The Upper Nile Province Handbook: A Report on People and Government in the Southern Sudan, 1991


This account of what used to be one of Sudan’s remotest provinces provides the historical context for the early classics of British social anthropology.

Author - Douglas H. Johnson,


It also includes documentation on the origins of the Jonglei Canal, one of the most controversial environmental engineering projects in modern Africa. With many of the region’s previous governmental structures now obliterated by war, this record of the beginnings of civil administration will be of immense value to South Sudanese and the new nation of South Sudan.

Editorial Reviews


`fascinating book … admirably researched’ Philip Lyon Roussel, African Affairs, July 1997

`Willis’s Handbook is … more than most, both a political and a personal document, a swan-song to defend his policies as much as an objective description of his province … a welcome addition to the historical record of the Condominium. Half a century late, as the editor notes, it provides striking commentary on events in a region even now in the throes of civil war.’ M.W. Daly, Bulletin of the School of Oriental and African Studies Vol. 60, No. 2 ’97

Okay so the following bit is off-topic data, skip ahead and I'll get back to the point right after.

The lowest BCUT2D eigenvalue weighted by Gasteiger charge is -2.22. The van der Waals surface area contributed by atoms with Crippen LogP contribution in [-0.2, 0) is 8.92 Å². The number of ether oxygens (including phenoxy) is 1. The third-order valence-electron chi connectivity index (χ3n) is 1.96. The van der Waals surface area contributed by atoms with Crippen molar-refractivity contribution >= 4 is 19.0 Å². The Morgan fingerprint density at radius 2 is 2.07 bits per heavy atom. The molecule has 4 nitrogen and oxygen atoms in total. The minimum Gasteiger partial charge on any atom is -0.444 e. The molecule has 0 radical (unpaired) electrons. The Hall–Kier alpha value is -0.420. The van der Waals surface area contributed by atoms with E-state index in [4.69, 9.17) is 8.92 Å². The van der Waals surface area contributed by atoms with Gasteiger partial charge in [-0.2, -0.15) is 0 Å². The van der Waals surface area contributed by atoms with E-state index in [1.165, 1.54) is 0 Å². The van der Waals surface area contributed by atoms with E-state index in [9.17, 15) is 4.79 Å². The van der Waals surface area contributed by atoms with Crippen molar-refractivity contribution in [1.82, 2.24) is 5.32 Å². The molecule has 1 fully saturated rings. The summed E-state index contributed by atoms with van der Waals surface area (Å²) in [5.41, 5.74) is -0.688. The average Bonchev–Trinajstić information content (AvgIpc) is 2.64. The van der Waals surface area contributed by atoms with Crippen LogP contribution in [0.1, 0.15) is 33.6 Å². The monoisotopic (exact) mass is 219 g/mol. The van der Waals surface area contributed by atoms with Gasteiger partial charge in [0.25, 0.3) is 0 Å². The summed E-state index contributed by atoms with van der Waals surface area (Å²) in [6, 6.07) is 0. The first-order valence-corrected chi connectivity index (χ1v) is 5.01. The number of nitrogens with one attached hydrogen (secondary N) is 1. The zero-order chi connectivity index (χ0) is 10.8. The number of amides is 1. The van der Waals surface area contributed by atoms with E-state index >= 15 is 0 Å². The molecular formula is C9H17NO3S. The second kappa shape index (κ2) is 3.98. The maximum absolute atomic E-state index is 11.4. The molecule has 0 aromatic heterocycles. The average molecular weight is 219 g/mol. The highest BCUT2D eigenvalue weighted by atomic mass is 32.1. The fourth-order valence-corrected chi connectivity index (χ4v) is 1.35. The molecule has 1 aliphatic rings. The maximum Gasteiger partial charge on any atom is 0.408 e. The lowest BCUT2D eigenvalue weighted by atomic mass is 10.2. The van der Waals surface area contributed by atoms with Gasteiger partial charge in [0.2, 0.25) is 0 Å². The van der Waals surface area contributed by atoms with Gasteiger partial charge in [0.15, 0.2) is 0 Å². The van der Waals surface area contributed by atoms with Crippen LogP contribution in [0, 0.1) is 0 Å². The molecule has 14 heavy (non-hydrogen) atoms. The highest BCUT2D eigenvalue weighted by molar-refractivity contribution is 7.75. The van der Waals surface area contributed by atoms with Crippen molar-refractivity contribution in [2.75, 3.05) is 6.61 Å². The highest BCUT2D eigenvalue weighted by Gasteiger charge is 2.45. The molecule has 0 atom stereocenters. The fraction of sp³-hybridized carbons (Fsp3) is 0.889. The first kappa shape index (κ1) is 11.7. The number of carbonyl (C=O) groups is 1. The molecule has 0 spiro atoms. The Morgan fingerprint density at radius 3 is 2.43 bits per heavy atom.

`It replicates, on a grand scale, many of the features of the (unpublished) District Books and handing-over notes of other colonial territories. We all owe a debt to Johnson and the British Academy for making the handbook available, not merely as a source but also as a memorial to a world whose contradictions remain even while its substance is fast being overlaid or destroyed by forces more ruthless than amateur ethnographers and ex-military administrators.’ Richard Waller, Bucknell University, Lewisburg PA, Journal of African History, Vol. 38 – 1997

About the Author

Douglas H. Johnson, Research Fellow, St Anthony’s College, Oxford.

Additional information

Weight 1.624 kg


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